Monday, July 6, 2015



The Mimosa is such a simple cocktail that at first it almost seems excessive to give it its own post. But it absolutely deserves it. It still requires a recipe, after all (how much orange juice to how much champagne?), it has a venerable yet somewhat disputed history, and it is perfect with brunch, which is arguably the best meal there is. It's delicious, it's classy, and you're allowed to drink it in the morning without getting funny looks. I am 100% on board with the Mimosa.

Mimosa flowers
Flowers of the Mimosa, Acacia dealbata.

History: The Mimosa was invented at the Ritz in Paris sometime in the 1920's. It was named after an Australian Acacia tree that was popular with French gardeners at the time; the drink's bright yellow color looked just like the color of the tree's flowers.

However, either the bartender at the Ritz stole the recipe from a club in London, or he invented the same drink right around the same time. Buck's Club served a cocktail called a "Buck's Fizz" consisting of, you guessed it, orange juice and champagne. Apparently Mimosas are still referred to by this name in the UK.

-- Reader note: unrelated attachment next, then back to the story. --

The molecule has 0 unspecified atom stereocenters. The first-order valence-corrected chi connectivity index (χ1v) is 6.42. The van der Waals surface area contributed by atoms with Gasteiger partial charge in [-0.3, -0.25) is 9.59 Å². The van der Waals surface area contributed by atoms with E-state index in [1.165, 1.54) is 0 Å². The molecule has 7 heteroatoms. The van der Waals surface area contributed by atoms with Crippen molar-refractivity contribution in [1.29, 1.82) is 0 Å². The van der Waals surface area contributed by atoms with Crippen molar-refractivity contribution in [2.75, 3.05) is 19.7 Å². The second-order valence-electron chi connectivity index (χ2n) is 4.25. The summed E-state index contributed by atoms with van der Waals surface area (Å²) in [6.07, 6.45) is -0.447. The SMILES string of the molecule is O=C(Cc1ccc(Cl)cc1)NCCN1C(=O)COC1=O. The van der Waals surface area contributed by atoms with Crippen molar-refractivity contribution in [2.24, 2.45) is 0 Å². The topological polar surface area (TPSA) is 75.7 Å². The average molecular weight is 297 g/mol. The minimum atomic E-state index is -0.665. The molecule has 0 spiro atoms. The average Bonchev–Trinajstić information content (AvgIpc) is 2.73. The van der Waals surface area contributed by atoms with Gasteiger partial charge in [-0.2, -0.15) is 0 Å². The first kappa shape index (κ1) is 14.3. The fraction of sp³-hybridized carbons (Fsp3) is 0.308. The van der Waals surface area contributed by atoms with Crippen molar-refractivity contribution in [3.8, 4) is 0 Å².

The French version calls for two parts orange juice to one part champagne, while the English version uses the opposite. It's very much a matter of taste; half and half is another option. Personally, I like the English way.

Though most Mimosas are just champagne and orange juice, the original also had a teaspoon of Grand Marnier, an orange liqueur. Buck's Fizz had a half teaspoon of grenadine. David Wondrich recommends trying a dash or two of orange bitters in your Mimosa.


2 oz. orange juice
4 oz. Brut champagne

Pour orange juice into a champagne flute and top with champagne. Optinally, add a teaspoon of Grand Marnier, a half teaspoon of grenadine, or a couple of dashes of orange bitters. Cheers to brunch.

Recipe from Esquire.

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